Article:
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Police arrest Miya Ponsetto after she falsely accused Black teen of stealing her phone

Investigators coordinated with the New York City Police Department to arrest Miya Ponsetto, 22, for a fugitive warrant in Piru, California.
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The woman who was caught on camera attacking and falsely accusing the teenage son of jazz musician Keyon Harrold of stealing her phone in a New York City hotel was forcibly arrested, police said.

Ventura County officers coordinated with the New York City Police Department to arrest Miya Ponsetto, 22, on a fugitive warrant in front of her home in Piru, California, on Thursday, according to the Ventura County Sheriff.

A spokesperson for Ventura County Sheriff told NBC News Thursday Ponsetto did not stop her car after officers contacted her until she reached her home. Officers forcibly removed Ponsetto from the vehicle, saying she resisted arrest, refused to get out of the car, and tried to slam a car door on one of the deputies, the spokesperson said. It was not immediately clear what charges Ponsetto faces, but she awaits extradition to New York.

In an interview on Thursday, attorney Sharon Ghatan said her client, who was not a guest at the hotel but was intending to check-in, briefly left her items unattended in the lobby when she went to retrieve an item from Starbucks in the restroom.

When she came out, Ponsetto realized her phone was missing and asked several people in the lobby, including an “Asian gentleman,” whether they had taken her phone, Ghatan said.

The next people she asked were the Harrolds, who had just left the elevator, Ghatan said. A one-minute viral video of the Dec. 26 incident showed Ponsetto accosting the Harrold family before reporting her missing phone to management.

Tensions escalated, with Ponsetto allegedly attacking 14-year-old Keyon Harrold Jr. Police in New York City said the father “sustained scratches to his hand,” but no other injuries were reported. His father has suggested racial bias played a role in the altercation.

In an interview on Thursday, Ghatan, who is also representing Ponsetto in an unrelated case, doubled down on Ponsetto’s mental health issues and said the incident was “not about race.”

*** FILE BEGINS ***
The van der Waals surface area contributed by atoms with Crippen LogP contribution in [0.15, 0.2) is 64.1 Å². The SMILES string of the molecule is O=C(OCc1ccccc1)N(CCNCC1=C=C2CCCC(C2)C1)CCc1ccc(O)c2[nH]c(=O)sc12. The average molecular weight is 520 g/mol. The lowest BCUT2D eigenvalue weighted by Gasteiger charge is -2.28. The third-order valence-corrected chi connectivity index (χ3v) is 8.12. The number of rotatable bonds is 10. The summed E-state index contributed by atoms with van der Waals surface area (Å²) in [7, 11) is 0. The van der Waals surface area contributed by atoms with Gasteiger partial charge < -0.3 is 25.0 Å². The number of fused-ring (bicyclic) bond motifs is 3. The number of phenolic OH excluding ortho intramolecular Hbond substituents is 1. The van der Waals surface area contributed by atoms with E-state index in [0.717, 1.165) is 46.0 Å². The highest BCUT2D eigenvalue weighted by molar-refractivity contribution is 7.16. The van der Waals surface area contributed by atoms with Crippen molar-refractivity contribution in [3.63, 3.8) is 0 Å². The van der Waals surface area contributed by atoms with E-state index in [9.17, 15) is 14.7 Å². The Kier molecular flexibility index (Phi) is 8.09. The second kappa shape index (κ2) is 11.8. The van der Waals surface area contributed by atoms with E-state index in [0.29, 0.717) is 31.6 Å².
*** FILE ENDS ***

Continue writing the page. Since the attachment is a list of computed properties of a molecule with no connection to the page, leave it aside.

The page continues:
“She suffers from a lot of anxiety attacks,” Ghatan said. “She was alone … 22 years old in a city she doesn’t know, absolutely nobody there and her phone had everything about it.”

Ghatan said she was concerned for Ponsetto’s well-being, saying she was “emotionally and mentally unwell.”

On Tuesday, the attorney confirmed that her client left her phone in an Uber. Ghatan said that had the Uber driver returned her phone 15 minutes earlier, the altercation would not have happened.

“She lost her mind for a hot minute. She is sorry," Ghatan said. "Sadly, these poor Harrolds had to deal with the aftermath.”

Ghatan added that her client wanted to “move forward and put this behind her.”

Ponsetto was charged with public intoxication and battery for a Beverly Hills hotel incident on Feb. 28, according to court documents. She was also arrested on May 28 for driving under the influence in Van Nuys, California, court documents show.

A hearing for the charges related to the Beverly Hills incident was scheduled for this month, Ghatan said. In September, a judge at the Van Nuys Courthouse West sentenced Ponsetto to three years of summary probation after she pleaded no contest for driving under the influence.

Ghatan said she has been unable to reach the civil rights attorney Ben Crump, who is representing the Harrold family.

More than 100,000 people signed an online petition posted by Crump, who called for Manhattan District Attorney Cyrus Vance Jr. to bring assault and battery charges against Ponsetto.

“Keyon Harrold Jr. will live with this trauma for life, the weight of racism on the shoulders of another generation,” Crump wrote in a statement. “He deserves better than this treatment!”

A spokesperson for the Manhattan DA previously said that the office was "thoroughly investigating this incident."

At a news conference on Dec. 30, Harrold, accompanied by Crump and the Rev. Al Sharpton, spoke publicly about the incident.

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“I can’t even come downstairs in New York City — prime New York City — and just go brunch without being attacked and wrongfully accused of something,” Harrold said. “The idea of trauma goes above any charge that could ever be had.”

“I want my son to grow up whole,” Harrold said.

In an interview with ABC's “Good Morning America” on Dec. 29, Harrold Jr. said he was “shell-shocked” over the incident.

"I would ask her why would she do something like this to a kid who has never met you at all, and I would just ask why," he said.